If you’re using a word processor or text editor to display your text, the easiest way to get it to move up the screen is to use the scroll wheel on your mouse. Alternatively, place the cursor at the end of your text, then keep tapping the down arrow on the keyboard. Both methods work, but it can become tiresome on a long video and the keyboard noise may be picked up by the microphone.
Another method for word processors is to place the cursor on the side of the document and click once using the scroll wheel. The Cursor will change to the head of an arrow above and below a dot. Now, slightly now the mouse towards you, and the text will begin to move. The speed of the scrolling text is determined by the amount you moved the mouse.
If you’re using the Teleprompter Pro app for Windows, it will automatically scroll the text for you. The scroll speed can be set in the app, and you can use the mouse to start and stop the scrolling text. Another method is to use an inexpensive wireless presentation remote control clicker to start/stop the scrolling text. Finally, Teleprompter Pro has a voice activation option, so the app can hear you read the script and will advance it as you read the words. This offers the huge advantage of you being in complete control of how quickly the text advances. You could even go off script for a little while before going back to where you left off.
When using DV Prompter on your Android phone, use the mouse to click on the blue transport buttons at the top of the window to start and stop the text scrolling.
Reduce the angle between the camera, your eye, and the text
For the viewer to believe you are looking at them, you should do two things.
First, you need to sit about 3-4ft from the screen. This ensures you can look slightly above or to the side of the webcam without moving your eyes very much away from the camera lens. So as far as the viewer is concerned, it appears you are looking at them.
Second, reduce the length of each line of text so that whatever you are reading, the text is within a couple of inches of the camera lens.
You can think of this screen space as a circular area around the webcam. PlexiCam call this area the Gaze Target. It’s the area contained within the green area shown opposite.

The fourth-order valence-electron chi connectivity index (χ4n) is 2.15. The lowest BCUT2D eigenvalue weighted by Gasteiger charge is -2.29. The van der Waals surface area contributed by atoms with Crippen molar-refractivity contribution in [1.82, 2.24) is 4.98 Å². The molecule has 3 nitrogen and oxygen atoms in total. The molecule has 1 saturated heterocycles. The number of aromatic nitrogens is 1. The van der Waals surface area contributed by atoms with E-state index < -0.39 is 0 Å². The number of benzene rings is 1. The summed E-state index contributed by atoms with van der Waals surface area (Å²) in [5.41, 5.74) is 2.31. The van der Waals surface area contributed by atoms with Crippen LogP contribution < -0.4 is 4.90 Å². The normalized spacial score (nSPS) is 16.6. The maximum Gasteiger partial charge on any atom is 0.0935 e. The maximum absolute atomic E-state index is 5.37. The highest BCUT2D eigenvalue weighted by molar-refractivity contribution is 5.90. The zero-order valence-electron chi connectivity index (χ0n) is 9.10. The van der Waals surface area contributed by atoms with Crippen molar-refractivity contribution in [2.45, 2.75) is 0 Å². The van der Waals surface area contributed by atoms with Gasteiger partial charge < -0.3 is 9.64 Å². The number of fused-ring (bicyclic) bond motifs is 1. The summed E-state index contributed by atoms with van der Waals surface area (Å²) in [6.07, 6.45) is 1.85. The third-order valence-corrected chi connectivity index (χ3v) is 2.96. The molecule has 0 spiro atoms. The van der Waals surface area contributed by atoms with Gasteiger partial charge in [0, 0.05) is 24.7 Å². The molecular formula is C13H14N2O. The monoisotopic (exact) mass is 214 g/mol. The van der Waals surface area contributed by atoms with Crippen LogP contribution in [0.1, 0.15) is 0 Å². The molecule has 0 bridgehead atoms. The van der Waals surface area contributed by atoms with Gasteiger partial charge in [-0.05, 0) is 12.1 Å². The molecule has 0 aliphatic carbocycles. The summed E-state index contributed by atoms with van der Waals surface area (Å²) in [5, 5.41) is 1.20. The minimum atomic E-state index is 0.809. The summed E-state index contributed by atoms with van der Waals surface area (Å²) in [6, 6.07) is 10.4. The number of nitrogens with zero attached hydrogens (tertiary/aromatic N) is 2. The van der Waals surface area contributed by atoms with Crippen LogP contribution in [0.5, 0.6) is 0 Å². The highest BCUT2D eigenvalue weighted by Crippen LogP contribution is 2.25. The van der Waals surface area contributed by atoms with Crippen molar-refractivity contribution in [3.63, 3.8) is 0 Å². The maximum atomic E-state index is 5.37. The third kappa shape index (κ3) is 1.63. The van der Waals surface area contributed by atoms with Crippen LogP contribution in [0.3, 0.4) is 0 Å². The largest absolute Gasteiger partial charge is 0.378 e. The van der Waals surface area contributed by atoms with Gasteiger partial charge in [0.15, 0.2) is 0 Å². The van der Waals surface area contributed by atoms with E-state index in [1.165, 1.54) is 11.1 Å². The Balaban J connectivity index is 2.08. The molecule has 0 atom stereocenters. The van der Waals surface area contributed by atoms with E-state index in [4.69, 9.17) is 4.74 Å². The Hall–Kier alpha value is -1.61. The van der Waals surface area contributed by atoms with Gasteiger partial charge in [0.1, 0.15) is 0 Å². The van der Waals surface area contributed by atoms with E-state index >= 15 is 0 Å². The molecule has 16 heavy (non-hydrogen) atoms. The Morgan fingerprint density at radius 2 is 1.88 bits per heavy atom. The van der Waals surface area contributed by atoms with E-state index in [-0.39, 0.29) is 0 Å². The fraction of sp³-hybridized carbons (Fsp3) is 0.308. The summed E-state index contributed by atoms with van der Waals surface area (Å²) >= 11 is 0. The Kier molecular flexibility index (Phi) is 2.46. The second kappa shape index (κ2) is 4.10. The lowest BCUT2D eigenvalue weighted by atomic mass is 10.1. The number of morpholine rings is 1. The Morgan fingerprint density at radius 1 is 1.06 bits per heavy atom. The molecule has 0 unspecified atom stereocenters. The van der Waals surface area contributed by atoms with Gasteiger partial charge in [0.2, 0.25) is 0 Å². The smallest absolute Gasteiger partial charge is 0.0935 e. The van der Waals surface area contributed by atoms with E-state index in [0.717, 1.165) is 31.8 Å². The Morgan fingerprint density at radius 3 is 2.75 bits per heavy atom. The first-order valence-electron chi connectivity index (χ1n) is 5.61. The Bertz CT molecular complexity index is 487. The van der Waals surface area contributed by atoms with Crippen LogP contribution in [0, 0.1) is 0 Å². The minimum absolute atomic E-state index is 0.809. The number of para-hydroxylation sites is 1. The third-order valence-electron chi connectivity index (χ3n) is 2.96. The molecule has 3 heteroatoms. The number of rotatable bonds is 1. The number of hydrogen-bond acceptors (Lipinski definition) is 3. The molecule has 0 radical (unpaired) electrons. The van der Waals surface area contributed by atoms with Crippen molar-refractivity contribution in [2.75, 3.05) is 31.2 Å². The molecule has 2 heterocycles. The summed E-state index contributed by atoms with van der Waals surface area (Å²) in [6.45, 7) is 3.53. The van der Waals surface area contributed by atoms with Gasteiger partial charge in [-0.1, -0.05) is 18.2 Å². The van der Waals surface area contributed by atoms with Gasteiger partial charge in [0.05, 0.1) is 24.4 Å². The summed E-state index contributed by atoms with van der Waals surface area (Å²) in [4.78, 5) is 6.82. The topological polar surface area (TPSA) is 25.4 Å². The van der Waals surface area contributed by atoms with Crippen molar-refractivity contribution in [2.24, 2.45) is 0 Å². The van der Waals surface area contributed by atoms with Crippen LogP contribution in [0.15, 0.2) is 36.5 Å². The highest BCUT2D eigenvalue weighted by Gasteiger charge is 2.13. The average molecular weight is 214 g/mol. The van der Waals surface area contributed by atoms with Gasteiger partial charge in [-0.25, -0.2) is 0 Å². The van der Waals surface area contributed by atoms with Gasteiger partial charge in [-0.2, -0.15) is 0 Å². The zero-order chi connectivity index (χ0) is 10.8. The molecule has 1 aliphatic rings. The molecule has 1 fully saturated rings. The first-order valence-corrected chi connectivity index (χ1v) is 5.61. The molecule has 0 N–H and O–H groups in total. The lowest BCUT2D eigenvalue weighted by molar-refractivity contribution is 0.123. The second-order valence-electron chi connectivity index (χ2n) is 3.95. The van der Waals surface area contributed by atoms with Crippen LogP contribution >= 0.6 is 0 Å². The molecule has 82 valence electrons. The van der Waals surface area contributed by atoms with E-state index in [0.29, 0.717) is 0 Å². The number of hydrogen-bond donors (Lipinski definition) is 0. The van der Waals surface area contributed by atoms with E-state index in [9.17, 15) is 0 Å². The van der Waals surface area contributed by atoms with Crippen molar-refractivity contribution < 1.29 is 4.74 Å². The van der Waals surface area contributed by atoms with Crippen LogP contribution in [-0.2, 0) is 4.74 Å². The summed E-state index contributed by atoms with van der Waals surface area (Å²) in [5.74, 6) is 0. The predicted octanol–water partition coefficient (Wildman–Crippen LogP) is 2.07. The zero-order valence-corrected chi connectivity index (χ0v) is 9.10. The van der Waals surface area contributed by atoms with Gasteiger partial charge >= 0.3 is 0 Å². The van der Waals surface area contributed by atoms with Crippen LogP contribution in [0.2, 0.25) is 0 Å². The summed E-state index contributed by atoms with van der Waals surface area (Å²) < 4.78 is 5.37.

By ensuring a short line length, your eyes will not need to flip from side to side as you read the text.
Second, reduce the length of each line of text so that whatever you are reading, the text is within a couple of inches of the camera lens. You can think of this screen space as a circular area around the webcam. PlexiCam call this area the Gaze Target. By ensuring a short line length, your eyes will not need to flip from side to side as you read the text.
Increasing your distance from the screen and reducing the line length helps to ensure an immersive experience for the viewer.
If you are using MS Word to display your script, you can reduce the line width by changing to Immersive Reader view. This will also eliminate the empty space between pages. Click on View in the menu bar, then click Immersive Reader. Once you are in Immersive Reader view, change the Column Width to either Narrow or Very Narrow.
When using other word processors, you can reduce the line length by pulling in the margins. You need the text area to approximately occupy the middle third of the document.
For a fuller discussion on using MS Word as a teleprompter read my article Can Microsoft Word Scroll Like a Teleprompter.
Better sound and image quality
Now that you have created a computer teleprompter, I would also urge you to consider upgrading your sound and image quality. The internal microphones, even those that offer sound canceling, do not provide good sound. Ideally, you should use an external microphone.
As far as image quality is concerned, and webcam will produce a better image with less video noise if you improve your lighting. This can be done in a few different ways.
I have covered the subject of external microphones and video lighting in other articles.
Creating a desktop or laptop teleprompter isn’t that difficult, provided you can bring all the necessary elements together. An essential part is a transparent teleprompter camera hanger, like one of those from PlexiCam. This allows you to read a script just as the text scrolls up from behind a webcam and hence facilitates the illusion of you looking at the viewer while reading the script. There are various ways of displaying the text on your computer screen, but the key is to ensure it appears within a couple of inches of the webcam lens.
Tosh Lubek runs an audio and video production business in the UK and has been using the Canon EOS R since it was released in the Autumn of 2018 and the Canon EOS R6 in 2020. He has used both cameras to shoot TV commercials broadcast on Sky TV, promotional business videos, videos of events and functions, and YouTube creator content. He has also won several international awards for his advertising and promotional work. You can meet him by visiting his “video booth” at HashTag Business Events across the country.